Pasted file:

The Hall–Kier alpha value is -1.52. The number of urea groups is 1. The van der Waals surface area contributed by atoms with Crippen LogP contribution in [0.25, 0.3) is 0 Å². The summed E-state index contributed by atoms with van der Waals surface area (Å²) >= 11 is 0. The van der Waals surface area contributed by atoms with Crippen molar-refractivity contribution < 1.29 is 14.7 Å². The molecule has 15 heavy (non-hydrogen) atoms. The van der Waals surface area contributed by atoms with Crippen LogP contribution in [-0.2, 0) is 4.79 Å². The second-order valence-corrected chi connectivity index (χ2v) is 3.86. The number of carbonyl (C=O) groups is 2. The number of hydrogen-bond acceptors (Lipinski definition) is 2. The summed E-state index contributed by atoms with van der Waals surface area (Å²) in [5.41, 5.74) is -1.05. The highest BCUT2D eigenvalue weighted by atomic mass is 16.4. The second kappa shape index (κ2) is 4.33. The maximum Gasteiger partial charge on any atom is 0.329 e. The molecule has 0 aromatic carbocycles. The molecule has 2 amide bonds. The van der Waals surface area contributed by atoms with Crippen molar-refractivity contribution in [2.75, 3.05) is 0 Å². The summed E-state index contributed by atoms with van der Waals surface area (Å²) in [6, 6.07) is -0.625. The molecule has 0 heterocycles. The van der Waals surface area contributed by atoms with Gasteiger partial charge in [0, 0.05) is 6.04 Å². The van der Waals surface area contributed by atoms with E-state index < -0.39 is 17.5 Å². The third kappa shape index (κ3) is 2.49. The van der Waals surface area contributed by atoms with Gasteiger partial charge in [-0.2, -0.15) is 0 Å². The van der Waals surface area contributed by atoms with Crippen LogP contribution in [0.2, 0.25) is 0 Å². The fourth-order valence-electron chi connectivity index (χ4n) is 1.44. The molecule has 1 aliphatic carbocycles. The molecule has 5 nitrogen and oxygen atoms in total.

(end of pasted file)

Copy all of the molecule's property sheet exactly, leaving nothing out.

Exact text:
The Hall–Kier alpha value is -1.52. The number of urea groups is 1. The van der Waals surface area contributed by atoms with Crippen LogP contribution in [0.25, 0.3) is 0 Å². The summed E-state index contributed by atoms with van der Waals surface area (Å²) >= 11 is 0. The van der Waals surface area contributed by atoms with Crippen molar-refractivity contribution < 1.29 is 14.7 Å². The molecule has 15 heavy (non-hydrogen) atoms. The van der Waals surface area contributed by atoms with Crippen LogP contribution in [-0.2, 0) is 4.79 Å². The second-order valence-corrected chi connectivity index (χ2v) is 3.86. The number of carbonyl (C=O) groups is 2. The number of hydrogen-bond acceptors (Lipinski definition) is 2. The summed E-state index contributed by atoms with van der Waals surface area (Å²) in [5.41, 5.74) is -1.05. The highest BCUT2D eigenvalue weighted by atomic mass is 16.4. The second kappa shape index (κ2) is 4.33. The maximum Gasteiger partial charge on any atom is 0.329 e. The molecule has 0 aromatic carbocycles. The molecule has 2 amide bonds. The van der Waals surface area contributed by atoms with Crippen molar-refractivity contribution in [2.75, 3.05) is 0 Å². The summed E-state index contributed by atoms with van der Waals surface area (Å²) in [6, 6.07) is -0.625. The molecule has 0 heterocycles. The van der Waals surface area contributed by atoms with Gasteiger partial charge in [0, 0.05) is 6.04 Å². The van der Waals surface area contributed by atoms with E-state index < -0.39 is 17.5 Å². The third kappa shape index (κ3) is 2.49. The van der Waals surface area contributed by atoms with Gasteiger partial charge in [-0.2, -0.15) is 0 Å². The van der Waals surface area contributed by atoms with Crippen LogP contribution in [0.2, 0.25) is 0 Å². The fourth-order valence-electron chi connectivity index (χ4n) is 1.44. The molecule has 1 aliphatic carbocycles. The molecule has 5 nitrogen and oxygen atoms in total.